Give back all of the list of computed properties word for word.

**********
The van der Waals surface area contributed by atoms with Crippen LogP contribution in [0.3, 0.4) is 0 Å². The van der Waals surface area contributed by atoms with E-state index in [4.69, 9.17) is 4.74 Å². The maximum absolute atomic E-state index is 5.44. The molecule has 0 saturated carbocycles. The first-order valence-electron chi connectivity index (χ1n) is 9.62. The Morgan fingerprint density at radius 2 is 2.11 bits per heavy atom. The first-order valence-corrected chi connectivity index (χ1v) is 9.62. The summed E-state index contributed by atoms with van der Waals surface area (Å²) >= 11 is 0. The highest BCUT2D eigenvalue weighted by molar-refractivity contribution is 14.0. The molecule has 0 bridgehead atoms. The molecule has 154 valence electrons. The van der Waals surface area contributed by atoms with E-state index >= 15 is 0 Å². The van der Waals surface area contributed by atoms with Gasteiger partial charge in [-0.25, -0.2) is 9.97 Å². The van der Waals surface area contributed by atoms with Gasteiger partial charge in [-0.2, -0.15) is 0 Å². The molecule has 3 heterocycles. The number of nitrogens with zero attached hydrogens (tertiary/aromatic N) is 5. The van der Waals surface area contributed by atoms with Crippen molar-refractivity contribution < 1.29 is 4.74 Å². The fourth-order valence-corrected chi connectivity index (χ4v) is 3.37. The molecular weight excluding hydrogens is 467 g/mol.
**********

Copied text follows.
The van der Waals surface area contributed by atoms with Crippen LogP contribution in [0.3, 0.4) is 0 Å². The van der Waals surface area contributed by atoms with E-state index in [4.69, 9.17) is 4.74 Å². The maximum absolute atomic E-state index is 5.44. The molecule has 0 saturated carbocycles. The first-order valence-electron chi connectivity index (χ1n) is 9.62. The Morgan fingerprint density at radius 2 is 2.11 bits per heavy atom. The first-order valence-corrected chi connectivity index (χ1v) is 9.62. The summed E-state index contributed by atoms with van der Waals surface area (Å²) >= 11 is 0. The highest BCUT2D eigenvalue weighted by molar-refractivity contribution is 14.0. The molecule has 0 bridgehead atoms. The molecule has 154 valence electrons. The van der Waals surface area contributed by atoms with E-state index >= 15 is 0 Å². The van der Waals surface area contributed by atoms with Gasteiger partial charge in [-0.25, -0.2) is 9.97 Å². The van der Waals surface area contributed by atoms with Gasteiger partial charge in [-0.2, -0.15) is 0 Å². The molecule has 3 heterocycles. The number of nitrogens with zero attached hydrogens (tertiary/aromatic N) is 5. The van der Waals surface area contributed by atoms with Crippen molar-refractivity contribution < 1.29 is 4.74 Å². The fourth-order valence-corrected chi connectivity index (χ4v) is 3.37. The molecular weight excluding hydrogens is 467 g/mol.